Pharmacists say there’s still more work they can do to help ease pressures on Nova Scotia’s health-care system.
They want to see the full scope of their practice recognized but say they also need to solve a recruitment problem.
The Nova Scotia College of Pharmacists says doctors should provide a diagnosis and pharmacists should take over prescribing and managing prescriptions.
“Pharmacists offering drug therapy I believe will result in patients probably being prescribed fewer medications,” CEO Beverley Zwicker says. “They’ll be tailored better for them.”
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Zwicker spoke at a health committee meeting held in Halifax on Tuesday. She was joined by Pharmacy Association of Nova Scotia CEO Allison Bodnar.
Bodnar says the shift in workload will help ease the strain on physicians and emergency rooms. She says with more than 300 pharmacies in the province offering extended hours, the work could help prevent delays in treatment.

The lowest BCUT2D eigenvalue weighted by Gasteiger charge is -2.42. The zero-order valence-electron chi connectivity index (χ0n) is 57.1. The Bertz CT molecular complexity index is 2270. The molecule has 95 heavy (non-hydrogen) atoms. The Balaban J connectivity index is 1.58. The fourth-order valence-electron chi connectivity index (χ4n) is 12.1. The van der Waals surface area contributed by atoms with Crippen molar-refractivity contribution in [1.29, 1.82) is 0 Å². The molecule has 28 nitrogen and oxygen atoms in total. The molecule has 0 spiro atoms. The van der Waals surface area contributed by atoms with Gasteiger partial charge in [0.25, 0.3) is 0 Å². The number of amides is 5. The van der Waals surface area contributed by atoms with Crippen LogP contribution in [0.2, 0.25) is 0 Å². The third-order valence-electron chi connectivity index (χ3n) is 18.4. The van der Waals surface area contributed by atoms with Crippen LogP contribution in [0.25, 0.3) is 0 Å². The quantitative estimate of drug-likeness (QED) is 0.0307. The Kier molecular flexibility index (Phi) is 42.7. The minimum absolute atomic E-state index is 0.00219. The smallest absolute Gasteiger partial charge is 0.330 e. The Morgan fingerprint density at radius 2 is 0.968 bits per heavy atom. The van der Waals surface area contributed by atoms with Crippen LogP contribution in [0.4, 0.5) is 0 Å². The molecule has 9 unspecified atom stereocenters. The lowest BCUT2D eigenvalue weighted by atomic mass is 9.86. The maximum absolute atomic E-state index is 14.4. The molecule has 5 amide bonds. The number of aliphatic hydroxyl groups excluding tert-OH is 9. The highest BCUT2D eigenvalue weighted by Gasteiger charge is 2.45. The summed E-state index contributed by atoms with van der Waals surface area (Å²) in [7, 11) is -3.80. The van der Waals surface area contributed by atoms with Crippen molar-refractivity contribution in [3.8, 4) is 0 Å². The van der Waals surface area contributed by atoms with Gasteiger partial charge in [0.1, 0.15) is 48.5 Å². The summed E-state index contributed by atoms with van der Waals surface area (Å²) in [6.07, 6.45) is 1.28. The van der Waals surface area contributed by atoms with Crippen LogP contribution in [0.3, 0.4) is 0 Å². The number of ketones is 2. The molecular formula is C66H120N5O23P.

Bodnar points to the recent success of the pharmacy primary care clinic project. The project allows pharmacists to see patients with common illnesses, as well as prescribe and manage medications for minor ailments like eczema and cold sores.
“We know it’s improving access to care — 41,000 services in the first six months of the project,” says Bodnar. “Ten thousand strep assessments — those are people who would have had to go to an ER or urgent care centre.”
However, the groups say in order to continue to expand the powers of pharmacists, the one-patient one-record system needs to be in place.
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“Virtual care, mobile care. We have the new urgent care centres, primary care clinics, we have family physicians, we have nurse practitioners, and all of these people have their own patient records,” says Bodnar. “They’re not accessible by anyone else.”
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They’re also working to address recruitment challenges.
Bodnar says a recent initiative covering the cost of education for continuing care assistants and a salary increase pulled workers away.
“I’m going to visit the Eastern College class that once had a couple of classes,” she says “I’m going to visit the class of seven for this year, of which maybe half will go to licence.”
The groups are developing a recruitment campaign and are streamlining the licensing process for pharmacy assistants.
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